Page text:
[Notebook,_The; Philadellphia,_PA,_US; 2019-04-18]

Meghan is NOT writing Charles' letters, he just likes using 15th Century English

Prince's eccentric spellings are explained after Royal watchers object to 'Americanisms' in letter to Macron after Notre Dame fire

Despite the touching message, many of the royal's 714,000 followers were distracted by the 'Americanised' spellings - a day after fans claimed Meghan is running the SussexRoyal Instagram account, due to US words and phrases in the captions. Arguing that the future King should stick to British English, fans pointed out that 'agonizing, realize and civilizaton' were used in the letter, as opposed to 'agonising, realise and civilisaton'.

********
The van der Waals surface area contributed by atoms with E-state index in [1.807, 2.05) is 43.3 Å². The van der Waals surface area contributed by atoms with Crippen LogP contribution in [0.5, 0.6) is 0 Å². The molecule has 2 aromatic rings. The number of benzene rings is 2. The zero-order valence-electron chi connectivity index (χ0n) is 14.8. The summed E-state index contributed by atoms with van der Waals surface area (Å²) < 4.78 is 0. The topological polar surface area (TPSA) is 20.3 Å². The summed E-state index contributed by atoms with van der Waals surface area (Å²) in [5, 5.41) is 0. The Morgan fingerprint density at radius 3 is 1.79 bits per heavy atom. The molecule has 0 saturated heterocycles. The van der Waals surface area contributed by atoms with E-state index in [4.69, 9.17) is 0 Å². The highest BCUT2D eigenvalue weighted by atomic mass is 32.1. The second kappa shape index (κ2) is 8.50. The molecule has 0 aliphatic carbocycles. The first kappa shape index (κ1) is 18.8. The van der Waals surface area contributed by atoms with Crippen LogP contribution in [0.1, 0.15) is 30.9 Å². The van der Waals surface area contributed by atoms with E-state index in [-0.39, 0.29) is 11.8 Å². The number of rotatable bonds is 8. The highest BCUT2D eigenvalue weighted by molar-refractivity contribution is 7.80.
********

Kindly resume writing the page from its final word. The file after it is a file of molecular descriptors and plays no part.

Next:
[Mail_Online; London,_UK; 2019-04-17]

The History of the Spelling Bee

Even in the age of autofill, America is still in love with the centuries-old tradition

In May, hundreds of kids from all over the United States and a handful of other countries will arrive in Washington, D.C., having sacrificed many hundreds of hours of free time to a singular kind of intensive study. In the most extreme cases, they will have tried to memorize every word in a nearly 3,000-page dictionary. I know the work they have put into preparing for their big day and the pressure they will be feeling, because I was one of them.

[Smithsonian; Washington,_DC,_US; 2019-04-17]

Solved: The social media mystery of Prince Charles and the 'American' spelling